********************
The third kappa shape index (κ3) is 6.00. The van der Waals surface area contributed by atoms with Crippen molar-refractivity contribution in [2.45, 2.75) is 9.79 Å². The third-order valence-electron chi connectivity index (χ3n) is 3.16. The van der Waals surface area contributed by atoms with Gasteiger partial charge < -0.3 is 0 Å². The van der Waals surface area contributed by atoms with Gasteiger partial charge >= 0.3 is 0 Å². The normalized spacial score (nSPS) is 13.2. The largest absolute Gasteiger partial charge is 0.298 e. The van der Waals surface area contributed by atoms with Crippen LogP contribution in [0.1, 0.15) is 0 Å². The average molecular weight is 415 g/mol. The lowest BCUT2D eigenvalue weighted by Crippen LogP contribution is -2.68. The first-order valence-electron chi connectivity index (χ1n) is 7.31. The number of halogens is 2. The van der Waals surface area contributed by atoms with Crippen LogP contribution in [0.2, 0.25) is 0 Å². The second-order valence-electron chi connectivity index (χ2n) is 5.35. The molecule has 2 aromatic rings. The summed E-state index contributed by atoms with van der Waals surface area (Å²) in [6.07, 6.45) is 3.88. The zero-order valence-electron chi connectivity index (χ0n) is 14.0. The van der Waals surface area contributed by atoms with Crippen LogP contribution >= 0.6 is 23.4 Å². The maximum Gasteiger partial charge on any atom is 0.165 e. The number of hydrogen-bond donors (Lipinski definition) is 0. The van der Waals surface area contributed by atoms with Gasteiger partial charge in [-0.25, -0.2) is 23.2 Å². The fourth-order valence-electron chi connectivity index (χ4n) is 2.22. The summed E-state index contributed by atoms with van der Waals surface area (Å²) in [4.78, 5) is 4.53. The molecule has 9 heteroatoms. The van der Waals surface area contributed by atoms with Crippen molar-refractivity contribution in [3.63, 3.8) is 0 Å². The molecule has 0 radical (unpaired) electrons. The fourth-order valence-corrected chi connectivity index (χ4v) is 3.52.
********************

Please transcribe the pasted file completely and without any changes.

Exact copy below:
The third kappa shape index (κ3) is 6.00. The van der Waals surface area contributed by atoms with Crippen molar-refractivity contribution in [2.45, 2.75) is 9.79 Å². The third-order valence-electron chi connectivity index (χ3n) is 3.16. The van der Waals surface area contributed by atoms with Gasteiger partial charge < -0.3 is 0 Å². The van der Waals surface area contributed by atoms with Gasteiger partial charge >= 0.3 is 0 Å². The normalized spacial score (nSPS) is 13.2. The largest absolute Gasteiger partial charge is 0.298 e. The van der Waals surface area contributed by atoms with Crippen LogP contribution in [0.1, 0.15) is 0 Å². The average molecular weight is 415 g/mol. The lowest BCUT2D eigenvalue weighted by Crippen LogP contribution is -2.68. The first-order valence-electron chi connectivity index (χ1n) is 7.31. The number of halogens is 2. The van der Waals surface area contributed by atoms with Crippen LogP contribution in [0.2, 0.25) is 0 Å². The second-order valence-electron chi connectivity index (χ2n) is 5.35. The molecule has 2 aromatic rings. The summed E-state index contributed by atoms with van der Waals surface area (Å²) in [6.07, 6.45) is 3.88. The zero-order valence-electron chi connectivity index (χ0n) is 14.0. The van der Waals surface area contributed by atoms with Crippen LogP contribution >= 0.6 is 23.4 Å². The maximum Gasteiger partial charge on any atom is 0.165 e. The number of hydrogen-bond donors (Lipinski definition) is 0. The van der Waals surface area contributed by atoms with Gasteiger partial charge in [-0.25, -0.2) is 23.2 Å². The fourth-order valence-electron chi connectivity index (χ4n) is 2.22. The summed E-state index contributed by atoms with van der Waals surface area (Å²) in [4.78, 5) is 4.53. The molecule has 9 heteroatoms. The van der Waals surface area contributed by atoms with Crippen molar-refractivity contribution in [3.63, 3.8) is 0 Å². The molecule has 0 radical (unpaired) electrons. The fourth-order valence-corrected chi connectivity index (χ4v) is 3.52.